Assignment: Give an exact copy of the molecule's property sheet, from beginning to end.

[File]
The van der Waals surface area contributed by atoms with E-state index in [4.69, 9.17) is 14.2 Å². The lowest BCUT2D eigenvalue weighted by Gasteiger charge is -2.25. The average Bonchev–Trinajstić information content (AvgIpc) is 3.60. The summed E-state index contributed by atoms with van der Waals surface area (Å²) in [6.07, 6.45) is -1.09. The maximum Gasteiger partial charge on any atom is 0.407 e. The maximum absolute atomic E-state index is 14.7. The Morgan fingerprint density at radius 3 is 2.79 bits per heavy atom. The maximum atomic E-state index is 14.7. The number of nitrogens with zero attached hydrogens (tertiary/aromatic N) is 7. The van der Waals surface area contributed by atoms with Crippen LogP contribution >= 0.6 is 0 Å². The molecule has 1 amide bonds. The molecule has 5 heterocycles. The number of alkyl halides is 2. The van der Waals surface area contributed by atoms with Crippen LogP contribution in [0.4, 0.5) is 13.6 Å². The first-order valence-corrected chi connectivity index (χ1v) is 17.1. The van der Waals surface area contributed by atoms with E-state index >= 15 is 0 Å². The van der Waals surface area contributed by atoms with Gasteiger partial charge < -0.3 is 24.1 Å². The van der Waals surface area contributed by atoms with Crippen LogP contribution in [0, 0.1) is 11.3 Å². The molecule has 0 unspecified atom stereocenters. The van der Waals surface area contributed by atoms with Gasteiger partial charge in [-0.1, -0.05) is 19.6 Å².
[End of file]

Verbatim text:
The van der Waals surface area contributed by atoms with E-state index in [4.69, 9.17) is 14.2 Å². The lowest BCUT2D eigenvalue weighted by Gasteiger charge is -2.25. The average Bonchev–Trinajstić information content (AvgIpc) is 3.60. The summed E-state index contributed by atoms with van der Waals surface area (Å²) in [6.07, 6.45) is -1.09. The maximum Gasteiger partial charge on any atom is 0.407 e. The maximum absolute atomic E-state index is 14.7. The Morgan fingerprint density at radius 3 is 2.79 bits per heavy atom. The maximum atomic E-state index is 14.7. The number of nitrogens with zero attached hydrogens (tertiary/aromatic N) is 7. The van der Waals surface area contributed by atoms with Crippen LogP contribution >= 0.6 is 0 Å². The molecule has 1 amide bonds. The molecule has 5 heterocycles. The number of alkyl halides is 2. The van der Waals surface area contributed by atoms with Crippen LogP contribution in [0.4, 0.5) is 13.6 Å². The first-order valence-corrected chi connectivity index (χ1v) is 17.1. The van der Waals surface area contributed by atoms with E-state index >= 15 is 0 Å². The van der Waals surface area contributed by atoms with Gasteiger partial charge < -0.3 is 24.1 Å². The van der Waals surface area contributed by atoms with Crippen LogP contribution in [0, 0.1) is 11.3 Å². The molecule has 0 unspecified atom stereocenters. The van der Waals surface area contributed by atoms with Gasteiger partial charge in [-0.1, -0.05) is 19.6 Å².